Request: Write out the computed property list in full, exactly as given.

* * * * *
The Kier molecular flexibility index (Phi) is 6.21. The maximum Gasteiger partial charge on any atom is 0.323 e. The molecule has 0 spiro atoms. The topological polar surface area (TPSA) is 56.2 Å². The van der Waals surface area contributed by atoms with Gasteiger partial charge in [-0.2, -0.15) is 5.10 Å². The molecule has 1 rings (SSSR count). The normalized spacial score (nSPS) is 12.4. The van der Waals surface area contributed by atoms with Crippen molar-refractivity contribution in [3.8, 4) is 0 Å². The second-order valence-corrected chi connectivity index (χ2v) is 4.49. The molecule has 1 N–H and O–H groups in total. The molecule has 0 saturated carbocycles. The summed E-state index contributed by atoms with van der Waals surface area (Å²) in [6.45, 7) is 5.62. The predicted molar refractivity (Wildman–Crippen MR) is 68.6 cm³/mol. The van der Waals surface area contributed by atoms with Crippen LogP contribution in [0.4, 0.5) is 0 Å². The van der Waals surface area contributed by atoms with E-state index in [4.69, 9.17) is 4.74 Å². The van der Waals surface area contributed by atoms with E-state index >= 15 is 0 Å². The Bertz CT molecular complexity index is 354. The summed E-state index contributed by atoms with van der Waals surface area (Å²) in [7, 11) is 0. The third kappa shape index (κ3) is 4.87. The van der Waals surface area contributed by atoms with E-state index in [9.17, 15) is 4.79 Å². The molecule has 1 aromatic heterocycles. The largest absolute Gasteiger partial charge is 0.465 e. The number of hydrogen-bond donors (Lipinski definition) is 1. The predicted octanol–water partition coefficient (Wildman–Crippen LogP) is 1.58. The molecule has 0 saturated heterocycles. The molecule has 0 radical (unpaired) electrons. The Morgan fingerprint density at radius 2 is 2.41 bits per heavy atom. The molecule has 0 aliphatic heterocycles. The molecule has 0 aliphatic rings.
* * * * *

The Kier molecular flexibility index (Phi) is 6.21. The maximum Gasteiger partial charge on any atom is 0.323 e. The molecule has 0 spiro atoms. The topological polar surface area (TPSA) is 56.2 Å². The van der Waals surface area contributed by atoms with Gasteiger partial charge in [-0.2, -0.15) is 5.10 Å². The molecule has 1 rings (SSSR count). The normalized spacial score (nSPS) is 12.4. The van der Waals surface area contributed by atoms with Crippen molar-refractivity contribution in [3.8, 4) is 0 Å². The second-order valence-corrected chi connectivity index (χ2v) is 4.49. The molecule has 1 N–H and O–H groups in total. The molecule has 0 saturated carbocycles. The summed E-state index contributed by atoms with van der Waals surface area (Å²) in [6.45, 7) is 5.62. The predicted molar refractivity (Wildman–Crippen MR) is 68.6 cm³/mol. The van der Waals surface area contributed by atoms with Crippen LogP contribution in [0.4, 0.5) is 0 Å². The van der Waals surface area contributed by atoms with E-state index in [4.69, 9.17) is 4.74 Å². The van der Waals surface area contributed by atoms with E-state index >= 15 is 0 Å². The Bertz CT molecular complexity index is 354. The summed E-state index contributed by atoms with van der Waals surface area (Å²) in [7, 11) is 0. The third kappa shape index (κ3) is 4.87. The van der Waals surface area contributed by atoms with E-state index in [9.17, 15) is 4.79 Å². The molecule has 1 aromatic heterocycles. The largest absolute Gasteiger partial charge is 0.465 e. The number of hydrogen-bond donors (Lipinski definition) is 1. The predicted octanol–water partition coefficient (Wildman–Crippen LogP) is 1.58. The molecule has 0 saturated heterocycles. The molecule has 0 radical (unpaired) electrons. The Morgan fingerprint density at radius 2 is 2.41 bits per heavy atom. The molecule has 0 aliphatic heterocycles. The molecule has 0 aliphatic rings.